The game was a lot of fun, and the overall aesthetic reminds me a bit of Splatoon in some ways, not the least of which being the bright colors and characters. There’s a lot more movement involved than in Punch-Out!! — you basically have the run of the entire arena — and it just feels involved in an altogether different way, as the types of moves you perform with the two Joy-Con feel more varied.
Snipperclips – Cut it out, together!
When I first heard about this game, my interest was minimal, and so was Ian’s. As it happens, though, I caught what the game was all about on Nintendo’s Treehouse at the Switch unveiling earlier this month, and I just had to try it. After a bit of persuasion, he joined me at a table where the Switch was resting on its kickstand as we each took a Joy-Con and got ourselves situated.
Basically, you’re provided with a series of challenges and have to use teamwork in order to solve each puzzle. This ranges from filling in a dotted line silhouette to getting a pencil to a pencil sharpener, putting a basketball through a hoop, moving a wheel along a rail to a race car, and popping all the balloons in the room. To do this, you need to twist your characters the right way and work together to achieve your goal.
For instance, the characters’ bodies don’t have arms and are relatively flat, so to be able to hold the basketball, one character can snip away at part of the other to form a cup-like curve that can better hold the ball. With the balloons, one trims the other’s body until there’s a point capable of bursting them, and so on.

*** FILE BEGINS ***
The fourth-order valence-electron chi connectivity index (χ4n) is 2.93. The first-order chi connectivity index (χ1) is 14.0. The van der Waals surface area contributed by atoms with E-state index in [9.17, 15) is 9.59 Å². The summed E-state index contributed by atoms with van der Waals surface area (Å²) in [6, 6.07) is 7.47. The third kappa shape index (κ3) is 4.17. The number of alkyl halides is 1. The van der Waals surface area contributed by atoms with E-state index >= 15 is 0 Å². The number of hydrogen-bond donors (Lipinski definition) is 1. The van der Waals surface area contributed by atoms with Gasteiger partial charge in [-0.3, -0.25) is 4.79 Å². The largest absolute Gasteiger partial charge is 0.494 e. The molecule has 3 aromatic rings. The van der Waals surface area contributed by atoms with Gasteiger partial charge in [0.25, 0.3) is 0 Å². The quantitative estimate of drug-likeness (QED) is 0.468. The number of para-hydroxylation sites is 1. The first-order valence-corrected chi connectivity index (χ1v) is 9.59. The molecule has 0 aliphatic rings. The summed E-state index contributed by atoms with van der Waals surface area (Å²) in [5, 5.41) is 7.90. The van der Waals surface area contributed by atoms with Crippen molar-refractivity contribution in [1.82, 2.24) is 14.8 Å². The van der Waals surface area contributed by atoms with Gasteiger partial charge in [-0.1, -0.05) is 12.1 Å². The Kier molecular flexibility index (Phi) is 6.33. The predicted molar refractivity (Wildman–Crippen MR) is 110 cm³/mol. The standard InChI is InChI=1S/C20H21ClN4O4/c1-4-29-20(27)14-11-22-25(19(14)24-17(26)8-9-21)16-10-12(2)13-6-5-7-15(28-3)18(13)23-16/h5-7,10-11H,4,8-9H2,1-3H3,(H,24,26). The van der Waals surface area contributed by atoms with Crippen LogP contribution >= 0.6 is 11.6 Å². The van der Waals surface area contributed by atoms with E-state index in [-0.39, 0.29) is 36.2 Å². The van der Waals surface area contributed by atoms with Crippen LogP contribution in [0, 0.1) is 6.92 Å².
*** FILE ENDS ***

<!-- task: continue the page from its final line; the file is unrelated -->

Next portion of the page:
We solved the five or so puzzles put before us, and while I’m still a believer, I think Ian might be, too. It’s a game I look forward to seeing more of, for sure.
Also worth noting is that this time, I got to take up the left Joy-Con, and to my surprise… I think I prefer the right one more! It wasn’t bad or anything, but before using any of them, I thought this would be vastly preferable to using the right one, and to me, it’s not.
Super Bomberman R
Another game Ian and I tried was Super Bomberman R, the long-awaited return of a classic franchise, provided that the guys running it down don’t muck it up with microtransactions as so many across the internet currently fear.
Unfortunately, neither of us have much in the way of experience with Bomberman, and we were put into a four-player battle against two computer opponents. We were pretty soundly throttled, which led to us having to sit on the sidelines, throwing bombs at the computer until someone lost or we successfully blew up one of them, which allowed us back in (but only briefly, because we both suck at this).
The stage didn’t help matters, either, as there were these covered areas that you can’t see into very well. Probably great for veteran Bomberfans to plot strategies with, but not so much for newcomers, perhaps. On top of all that, I think they went around six to eight rounds before things were done.
It’s good to see Bomberman back, but I feel like I need some training — maybe in single-player — before taking that on again.
Puyo Puyo Tetris
I’ve never been much of a Puyo Puyo player, but I’ve always enjoyed Tetris. Fortunately, for this game, you don’t have to be a fan of both to have a good time! I can’t speak for Puyo Puyo, but if it’s like the Tetris portion, then it’s just like what you’ve always known (well, sort of — Tetris has the modern rules in place, of course, such as quick-drop and holding pieces).
The most fascinating part of what I got to play, however, was that two players going head-to-head can play different games. So while I was playing Tetris, my opponent was playing Puyo Puyo — no switching around (ha) or anything. But if one of us scored well, such as my getting a double, triple, or Tetris, then extra blocks would rise from the bottom of his playing field, and vice-versa.